It’s been an intensely hot July here in Timisoara, with the sun melting over our Presslabs office. Even the city boats started sailing on the Bega river to chill away from the already accustomed urban warmth. But no matter how hot it was, we had to play it cool to keep up with our development plans.
Strolling on the Streets of TechStrolling on the Streets of Tech
We’ve started an end-to-end testing of our test for Kubernetes and MySQL operators last month, concluding 7 months’ worth of hard work to create the resources for a fully-functional, highly available Kubernetes MySQL Cluster. Our aim is to bring the cluster to a stable state and also to finely tune its corresponding line parameters.
As the saying goes, “the more you do, the more you can do about it”, and that’s how it’s always been for us—whenever there was some extra steam, we poured some more energy into our open-source projects. We’re happy to let you know that we’re on our way to launching the mighty Presslabs WordPress Operator, our newest WordPress initiative, and possibly a keystone in the foundation of standardizing WordPress hosting. We are working on the first version of the WordPress resources, searching for a smooth way to implement it using Kubernetes.
Because Kubebuilder v.0 isn’t reliable enough, we have decided to migrate our work on Kubebuilder v.1. In terms of utility and functionality, Kubebuilder v.1 is more stable and clean and reduces the written code quantity, which means more time to implement and develop other features.
Talking about change and adaptation, we have for you a short story of how we rebuild our documentation using Hugo. Hugo is a flexible static generator that allows you to define your own index and build your templates, providing a solid theme infrastructure and few libraries which serve to improve the running time.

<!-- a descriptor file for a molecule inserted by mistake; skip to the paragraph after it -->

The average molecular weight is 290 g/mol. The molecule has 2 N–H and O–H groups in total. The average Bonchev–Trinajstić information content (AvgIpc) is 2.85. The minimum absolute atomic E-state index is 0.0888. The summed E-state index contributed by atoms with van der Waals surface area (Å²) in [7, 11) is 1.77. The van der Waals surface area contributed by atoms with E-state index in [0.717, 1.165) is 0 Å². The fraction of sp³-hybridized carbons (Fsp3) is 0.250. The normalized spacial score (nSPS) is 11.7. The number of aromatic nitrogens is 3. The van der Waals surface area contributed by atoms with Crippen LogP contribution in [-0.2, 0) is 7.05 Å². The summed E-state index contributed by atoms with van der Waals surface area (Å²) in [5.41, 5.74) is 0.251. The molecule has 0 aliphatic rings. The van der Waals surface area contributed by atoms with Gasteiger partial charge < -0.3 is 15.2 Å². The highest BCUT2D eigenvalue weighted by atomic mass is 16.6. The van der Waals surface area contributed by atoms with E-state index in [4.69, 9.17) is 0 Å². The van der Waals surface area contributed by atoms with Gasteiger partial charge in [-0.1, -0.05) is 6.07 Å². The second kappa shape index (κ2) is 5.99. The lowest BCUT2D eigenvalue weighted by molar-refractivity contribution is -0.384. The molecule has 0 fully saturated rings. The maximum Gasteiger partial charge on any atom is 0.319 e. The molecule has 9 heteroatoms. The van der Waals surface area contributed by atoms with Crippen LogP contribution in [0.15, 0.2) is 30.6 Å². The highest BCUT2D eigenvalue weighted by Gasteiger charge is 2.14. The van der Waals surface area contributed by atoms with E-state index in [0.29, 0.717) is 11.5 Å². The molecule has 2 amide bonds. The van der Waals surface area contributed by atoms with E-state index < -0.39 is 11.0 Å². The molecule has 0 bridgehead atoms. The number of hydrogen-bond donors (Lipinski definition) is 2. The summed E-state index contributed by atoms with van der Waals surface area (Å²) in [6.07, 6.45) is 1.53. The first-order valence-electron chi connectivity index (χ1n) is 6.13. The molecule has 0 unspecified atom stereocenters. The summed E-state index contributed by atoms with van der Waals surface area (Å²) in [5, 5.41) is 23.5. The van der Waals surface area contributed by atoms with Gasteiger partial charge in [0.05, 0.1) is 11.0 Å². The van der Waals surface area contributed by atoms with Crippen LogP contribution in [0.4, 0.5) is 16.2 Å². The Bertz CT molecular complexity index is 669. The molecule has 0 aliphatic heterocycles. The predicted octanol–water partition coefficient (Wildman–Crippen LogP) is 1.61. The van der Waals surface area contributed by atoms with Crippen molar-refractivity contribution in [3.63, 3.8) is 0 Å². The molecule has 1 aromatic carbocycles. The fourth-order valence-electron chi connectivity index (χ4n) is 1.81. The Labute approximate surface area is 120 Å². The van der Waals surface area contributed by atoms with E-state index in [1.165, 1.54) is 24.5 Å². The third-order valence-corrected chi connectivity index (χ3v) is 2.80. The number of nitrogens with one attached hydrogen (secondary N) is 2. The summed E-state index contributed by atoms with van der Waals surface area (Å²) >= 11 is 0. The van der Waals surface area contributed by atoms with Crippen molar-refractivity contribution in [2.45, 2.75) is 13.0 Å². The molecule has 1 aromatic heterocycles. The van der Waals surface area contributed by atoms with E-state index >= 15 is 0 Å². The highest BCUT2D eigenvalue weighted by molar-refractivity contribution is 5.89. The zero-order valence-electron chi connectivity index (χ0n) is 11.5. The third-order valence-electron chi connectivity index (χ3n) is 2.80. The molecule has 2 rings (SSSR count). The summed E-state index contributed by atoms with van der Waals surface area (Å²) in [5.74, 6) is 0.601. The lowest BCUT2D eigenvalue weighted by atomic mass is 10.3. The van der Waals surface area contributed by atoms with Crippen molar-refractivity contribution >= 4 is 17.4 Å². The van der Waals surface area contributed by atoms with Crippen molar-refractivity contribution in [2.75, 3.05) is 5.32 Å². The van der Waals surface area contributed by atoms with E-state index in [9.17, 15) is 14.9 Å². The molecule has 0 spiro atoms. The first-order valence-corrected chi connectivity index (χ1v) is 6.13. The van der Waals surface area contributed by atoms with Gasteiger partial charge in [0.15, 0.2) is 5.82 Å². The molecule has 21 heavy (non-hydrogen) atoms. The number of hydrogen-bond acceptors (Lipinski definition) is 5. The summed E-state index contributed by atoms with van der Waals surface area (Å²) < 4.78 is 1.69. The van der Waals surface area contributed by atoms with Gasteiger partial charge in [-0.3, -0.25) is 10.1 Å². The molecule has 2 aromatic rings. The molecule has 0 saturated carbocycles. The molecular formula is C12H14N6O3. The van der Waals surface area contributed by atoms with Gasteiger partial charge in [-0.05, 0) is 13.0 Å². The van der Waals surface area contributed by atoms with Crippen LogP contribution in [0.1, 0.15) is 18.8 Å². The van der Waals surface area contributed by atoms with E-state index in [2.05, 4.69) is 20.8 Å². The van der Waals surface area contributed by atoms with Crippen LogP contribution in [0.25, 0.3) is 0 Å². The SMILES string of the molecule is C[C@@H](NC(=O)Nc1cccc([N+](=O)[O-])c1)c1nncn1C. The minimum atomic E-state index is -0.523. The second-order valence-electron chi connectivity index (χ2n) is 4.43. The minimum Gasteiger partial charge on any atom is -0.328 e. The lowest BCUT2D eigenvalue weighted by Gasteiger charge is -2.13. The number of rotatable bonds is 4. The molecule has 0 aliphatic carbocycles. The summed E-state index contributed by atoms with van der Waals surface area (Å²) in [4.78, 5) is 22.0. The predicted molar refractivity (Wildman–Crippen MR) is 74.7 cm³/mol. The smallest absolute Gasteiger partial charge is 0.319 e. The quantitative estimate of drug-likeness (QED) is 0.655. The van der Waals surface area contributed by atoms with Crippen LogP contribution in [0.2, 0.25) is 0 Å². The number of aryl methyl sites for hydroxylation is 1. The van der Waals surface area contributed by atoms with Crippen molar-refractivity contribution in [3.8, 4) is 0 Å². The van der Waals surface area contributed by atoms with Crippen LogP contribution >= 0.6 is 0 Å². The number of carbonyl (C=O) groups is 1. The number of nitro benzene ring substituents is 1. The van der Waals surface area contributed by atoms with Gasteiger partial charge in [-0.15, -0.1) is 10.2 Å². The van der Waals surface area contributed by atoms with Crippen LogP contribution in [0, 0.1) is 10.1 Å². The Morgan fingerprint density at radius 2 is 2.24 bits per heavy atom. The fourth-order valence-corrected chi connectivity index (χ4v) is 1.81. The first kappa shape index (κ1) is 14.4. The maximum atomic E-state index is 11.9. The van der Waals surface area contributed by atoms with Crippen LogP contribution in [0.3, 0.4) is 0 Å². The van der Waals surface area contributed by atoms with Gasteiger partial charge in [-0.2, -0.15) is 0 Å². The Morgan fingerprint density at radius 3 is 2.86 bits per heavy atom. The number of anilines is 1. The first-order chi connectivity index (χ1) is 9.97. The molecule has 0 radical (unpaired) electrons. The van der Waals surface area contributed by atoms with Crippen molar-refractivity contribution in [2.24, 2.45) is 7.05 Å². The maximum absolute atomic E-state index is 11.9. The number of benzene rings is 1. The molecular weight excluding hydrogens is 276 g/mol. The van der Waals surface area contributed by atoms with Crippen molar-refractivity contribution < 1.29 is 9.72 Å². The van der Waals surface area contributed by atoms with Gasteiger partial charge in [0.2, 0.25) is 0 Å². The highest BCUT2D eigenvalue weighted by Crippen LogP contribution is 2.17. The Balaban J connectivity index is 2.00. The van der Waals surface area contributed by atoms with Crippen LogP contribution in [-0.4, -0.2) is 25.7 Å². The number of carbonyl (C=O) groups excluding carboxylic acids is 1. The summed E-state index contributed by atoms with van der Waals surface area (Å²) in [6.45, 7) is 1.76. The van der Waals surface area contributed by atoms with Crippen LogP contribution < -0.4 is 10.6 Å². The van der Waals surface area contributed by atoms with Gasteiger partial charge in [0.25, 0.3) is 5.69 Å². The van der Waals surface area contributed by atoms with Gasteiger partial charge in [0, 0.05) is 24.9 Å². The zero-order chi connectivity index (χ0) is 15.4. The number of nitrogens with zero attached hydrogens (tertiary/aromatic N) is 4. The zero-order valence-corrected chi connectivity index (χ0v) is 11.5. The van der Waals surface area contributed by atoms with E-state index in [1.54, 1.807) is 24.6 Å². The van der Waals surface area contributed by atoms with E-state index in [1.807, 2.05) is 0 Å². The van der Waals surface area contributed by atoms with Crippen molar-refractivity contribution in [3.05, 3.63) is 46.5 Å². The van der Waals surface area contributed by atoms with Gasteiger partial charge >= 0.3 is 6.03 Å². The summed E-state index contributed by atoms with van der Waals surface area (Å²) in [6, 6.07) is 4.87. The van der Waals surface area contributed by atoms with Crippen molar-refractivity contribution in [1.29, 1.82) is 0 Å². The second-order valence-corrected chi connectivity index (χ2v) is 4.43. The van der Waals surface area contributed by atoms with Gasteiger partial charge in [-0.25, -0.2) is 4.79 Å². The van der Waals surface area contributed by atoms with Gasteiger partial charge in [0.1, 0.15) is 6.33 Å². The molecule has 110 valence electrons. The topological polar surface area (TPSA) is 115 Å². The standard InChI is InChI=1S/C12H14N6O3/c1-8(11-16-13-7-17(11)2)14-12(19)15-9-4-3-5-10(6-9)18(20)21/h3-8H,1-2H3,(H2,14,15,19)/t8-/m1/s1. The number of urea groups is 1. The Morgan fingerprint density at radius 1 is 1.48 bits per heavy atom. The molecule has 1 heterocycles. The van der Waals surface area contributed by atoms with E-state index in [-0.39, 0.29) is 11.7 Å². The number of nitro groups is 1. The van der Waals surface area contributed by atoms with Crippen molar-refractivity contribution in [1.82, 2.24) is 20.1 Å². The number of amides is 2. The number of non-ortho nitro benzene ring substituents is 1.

We’ve replaced MkDocs with Hugo and we couldn’t be happier about it. Hugo was our first choice because of the benefits it brings: it’s flexible, easy and fast to build, SEO-friendly and with very few dependencies.
Here’s an overview of how we use Hugo to customize our documentation and the main areas we’ve worked on:
- Content Categorization– we’ve made some improvements to our documentation structure, navigation, search engine sitemaps, and related content, which will altogether help users to easily navigate and find information on our site.
- URL redirection– we have used aliases directly in Hugo. For general redirects, we’ve used webserver 301.
- Search using Algolia- we have improved our searching technology by implementing a dedicated API designed by Algolia.
- Drone Continuous Delivery- in front of the multitude of changes made daily in our source-code, we ensure our code is in a continuously deployable state.
New Stories to TellNew Stories to Tell
In July, we’ve crafted some new blog posts featuring a variety of themes and subjects. If you have missed some of them, here you will find a short introduction:
This is a long debated topic and the answer isn’t quite simple, as the WordPress landscape and functionality constantly face progress. In order to keep up with the change, you have to opt for a technology which provides data insights and supports business decisions.
Maintaining the trend we’ve started last month, we’ve published some new articles in our “How To” blog post series.
This is a straightforward article to help publishers with the latest hints and tips on how to get the most out of the WordPress environment. By following just a few easy steps, you should be able to fix the errors in just a few minutes.
Our 3rd article was a comprehensive guide for the most popular image optimization WordPress plugins. We have tested the plugins and they do a great job in terms of image optimization and image compression. You can check the results in our article before you make a choice.
Let’s see what August brings!